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For Immediate Release
Friday, December 16, 2005

CONTACT:
David Frankel 808-870-0990 or Alex White Plume 605-455-1142

Federal Judge Calls DEA's Views on Hemp Farming 'Asinine' in Case Over Industrial Hemp & Tribal Sovereignty

ST. LOUIS, MO — On Monday, Dec. 12 lawyers Bruce Ellison and David Frankel, representing Alex White Plume and his family of the Lakota Nation who live on the Pine Ridge Reservation, made oral arguments in the Eighth Circuit U.S. Court of Appeals in front of a three-judge panel to reverse efforts by the U.S. Drug Enforcement Administration (DEA) to place an injunction preventing the White Plumes from growing industrial hemp. In what has been deemed a sovereignty case that is very uniquely framed, the White Plumes planted industrial hemp on their family land for three seasons only to have it cut down and confiscated by DEA agents.

During the oral arguments it became clear that Judge Kermit Bye and Judge Arlen Beam were focused on two issues: (1) the irrationality of allowing the exempt parts of the plant to be imported into the U.S. but not allowing industrial hemp to be grown in the U.S. and (2) the lack of any rational permitting process by the DEA. While the Government's case was made, Judge Beam commented, "It seems asinine to me that they can bring in the Canadian stuff and use it but can't grow it." Beam also suggested that it did not make sense that Congress would try to make the economy of Native American tribes more enhanced by casino gambling but not allow industrial hemp cultivation.

The White Plumes assert their right to raise non-psychoactive industrial hemp as an exercise of their sovereign rights pursuant to an Oglala Sioux Tribal ordinance enacted to secure rights guaranteed by the Treaties of 1851 and 1868 signed between the Lakota Nation and the U.S. Nevertheless, the U.S. government maintains that its asserted "trust responsibility" gives it the final authority to decide appropriate uses of reservation lands.

The federal government filed a civil suit against the White Plumes in U.S. District Court in South Dakota, despite the facts that the Lakota were growing hemp for seed and fiber when they entered into the treaties with the U.S. government and that industrial hemp is legally imported into the U.S. from dozens of countries to feed the explosive domestic and global demand for nutritious omega-3-rich hemp foods and ecological hemp fiber products. The DEA sought a permanent injunction to prevent the White Plumes from growing industrial hemp without federal permission because the DEA has placed a de facto ban on non-psychoactive industrial hemp farming in the U.S. by treating it as if the crop were the same as drug/medical marijuana. Late last December, the court granted the government's motion for summary judgment, which led to the appeal to the Eighth Circuit Court of Appeals.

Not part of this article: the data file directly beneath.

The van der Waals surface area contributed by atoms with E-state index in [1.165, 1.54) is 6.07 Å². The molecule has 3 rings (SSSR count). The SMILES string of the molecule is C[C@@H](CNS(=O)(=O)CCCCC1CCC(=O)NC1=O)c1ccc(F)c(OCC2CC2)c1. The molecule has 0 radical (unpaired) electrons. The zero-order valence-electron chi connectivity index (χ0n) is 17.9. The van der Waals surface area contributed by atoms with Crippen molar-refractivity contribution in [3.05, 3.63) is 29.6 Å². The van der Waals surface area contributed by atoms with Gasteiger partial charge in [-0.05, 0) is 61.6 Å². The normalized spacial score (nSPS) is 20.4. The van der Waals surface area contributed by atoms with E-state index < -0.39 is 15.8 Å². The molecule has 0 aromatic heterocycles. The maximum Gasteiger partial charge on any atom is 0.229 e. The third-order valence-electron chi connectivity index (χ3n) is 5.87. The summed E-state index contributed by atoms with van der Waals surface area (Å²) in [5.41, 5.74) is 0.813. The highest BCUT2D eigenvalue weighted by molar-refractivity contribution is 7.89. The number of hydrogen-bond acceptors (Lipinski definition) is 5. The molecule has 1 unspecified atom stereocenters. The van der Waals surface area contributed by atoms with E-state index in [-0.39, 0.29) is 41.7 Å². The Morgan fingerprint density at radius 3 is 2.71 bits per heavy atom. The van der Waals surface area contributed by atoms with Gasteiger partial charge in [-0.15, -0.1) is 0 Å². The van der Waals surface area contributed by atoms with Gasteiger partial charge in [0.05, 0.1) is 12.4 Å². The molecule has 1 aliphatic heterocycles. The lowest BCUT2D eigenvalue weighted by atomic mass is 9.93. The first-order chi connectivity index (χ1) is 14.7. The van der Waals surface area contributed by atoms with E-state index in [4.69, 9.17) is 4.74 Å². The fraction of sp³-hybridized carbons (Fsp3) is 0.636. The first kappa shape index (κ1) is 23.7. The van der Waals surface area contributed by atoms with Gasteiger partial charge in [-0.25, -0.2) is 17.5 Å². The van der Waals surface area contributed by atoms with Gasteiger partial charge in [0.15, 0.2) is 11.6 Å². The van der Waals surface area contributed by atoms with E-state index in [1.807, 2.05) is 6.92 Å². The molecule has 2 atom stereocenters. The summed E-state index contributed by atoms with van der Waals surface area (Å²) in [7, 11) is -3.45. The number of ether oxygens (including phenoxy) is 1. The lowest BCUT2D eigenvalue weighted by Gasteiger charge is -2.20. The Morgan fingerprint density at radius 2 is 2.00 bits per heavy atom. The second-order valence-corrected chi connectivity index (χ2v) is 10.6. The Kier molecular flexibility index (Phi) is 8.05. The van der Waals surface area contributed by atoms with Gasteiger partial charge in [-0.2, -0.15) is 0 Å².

"The District Court completely ignored relevant Indian law, the treaties, the Constitution and the significance of the Myerle Papers when they granted the government's motion for summary judgment," says David Frankel, attorney and Vote Hemp board member.

"Because federal Indian law allows tribes to continue doing something today that they were doing at the time they signed treaties with the U.S. government, the Lakota have an excellent chance at reversal," notes Ken Friedman, local counsel for the Hemp Industries Association (HIA) and Vote Hemp, who submitted their amicus brief in the White Plume case.

A decision in the case is expected in 2006. To read about the White Plume case and download the Vote Hemp and HIA amicus brief, please visit our Legal Cases section.

For more information on industrial hemp, please visit www.VoteHemp.com, the Web site of Vote Hemp, a non-profit organization dedicated to the acceptance of industrial hemp.

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